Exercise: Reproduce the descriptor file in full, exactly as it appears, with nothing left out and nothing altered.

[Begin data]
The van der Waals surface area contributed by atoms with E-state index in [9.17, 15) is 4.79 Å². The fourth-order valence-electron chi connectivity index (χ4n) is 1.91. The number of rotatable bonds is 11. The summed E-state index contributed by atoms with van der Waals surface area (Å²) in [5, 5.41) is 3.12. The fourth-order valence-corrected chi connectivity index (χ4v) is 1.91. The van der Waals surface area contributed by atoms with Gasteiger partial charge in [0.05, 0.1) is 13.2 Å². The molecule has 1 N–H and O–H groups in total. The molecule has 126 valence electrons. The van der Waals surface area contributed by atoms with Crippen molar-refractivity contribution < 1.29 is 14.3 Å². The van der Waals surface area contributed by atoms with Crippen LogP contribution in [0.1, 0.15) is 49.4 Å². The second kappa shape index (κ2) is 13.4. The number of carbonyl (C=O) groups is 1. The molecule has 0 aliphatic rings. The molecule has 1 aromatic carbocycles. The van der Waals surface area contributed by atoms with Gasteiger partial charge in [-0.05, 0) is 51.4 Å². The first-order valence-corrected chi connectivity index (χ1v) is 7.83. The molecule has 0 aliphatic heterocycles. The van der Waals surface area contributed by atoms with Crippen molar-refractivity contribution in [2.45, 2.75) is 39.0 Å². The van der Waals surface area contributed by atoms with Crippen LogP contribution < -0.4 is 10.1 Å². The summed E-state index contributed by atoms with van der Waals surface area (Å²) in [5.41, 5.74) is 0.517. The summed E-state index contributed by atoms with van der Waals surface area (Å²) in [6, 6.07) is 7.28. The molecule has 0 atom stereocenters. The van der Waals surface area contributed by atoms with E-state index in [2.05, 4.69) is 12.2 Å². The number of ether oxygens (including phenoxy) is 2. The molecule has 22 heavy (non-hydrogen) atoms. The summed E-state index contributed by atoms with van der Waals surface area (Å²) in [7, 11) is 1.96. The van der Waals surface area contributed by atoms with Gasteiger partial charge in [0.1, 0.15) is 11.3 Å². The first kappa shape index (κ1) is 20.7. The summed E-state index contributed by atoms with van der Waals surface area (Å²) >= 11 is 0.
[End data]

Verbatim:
The van der Waals surface area contributed by atoms with E-state index in [9.17, 15) is 4.79 Å². The fourth-order valence-electron chi connectivity index (χ4n) is 1.91. The number of rotatable bonds is 11. The summed E-state index contributed by atoms with van der Waals surface area (Å²) in [5, 5.41) is 3.12. The fourth-order valence-corrected chi connectivity index (χ4v) is 1.91. The van der Waals surface area contributed by atoms with Gasteiger partial charge in [0.05, 0.1) is 13.2 Å². The molecule has 1 N–H and O–H groups in total. The molecule has 126 valence electrons. The van der Waals surface area contributed by atoms with Crippen molar-refractivity contribution < 1.29 is 14.3 Å². The van der Waals surface area contributed by atoms with Crippen LogP contribution in [0.1, 0.15) is 49.4 Å². The second kappa shape index (κ2) is 13.4. The number of carbonyl (C=O) groups is 1. The molecule has 0 aliphatic rings. The molecule has 1 aromatic carbocycles. The van der Waals surface area contributed by atoms with Gasteiger partial charge in [-0.05, 0) is 51.4 Å². The first-order valence-corrected chi connectivity index (χ1v) is 7.83. The molecule has 0 aliphatic heterocycles. The van der Waals surface area contributed by atoms with Crippen molar-refractivity contribution in [2.45, 2.75) is 39.0 Å². The van der Waals surface area contributed by atoms with Crippen LogP contribution < -0.4 is 10.1 Å². The summed E-state index contributed by atoms with van der Waals surface area (Å²) in [5.41, 5.74) is 0.517. The summed E-state index contributed by atoms with van der Waals surface area (Å²) in [6, 6.07) is 7.28. The molecule has 0 atom stereocenters. The van der Waals surface area contributed by atoms with E-state index in [2.05, 4.69) is 12.2 Å². The number of ether oxygens (including phenoxy) is 2. The molecule has 22 heavy (non-hydrogen) atoms. The summed E-state index contributed by atoms with van der Waals surface area (Å²) in [7, 11) is 1.96. The van der Waals surface area contributed by atoms with Gasteiger partial charge in [0.1, 0.15) is 11.3 Å². The first kappa shape index (κ1) is 20.7. The summed E-state index contributed by atoms with van der Waals surface area (Å²) >= 11 is 0.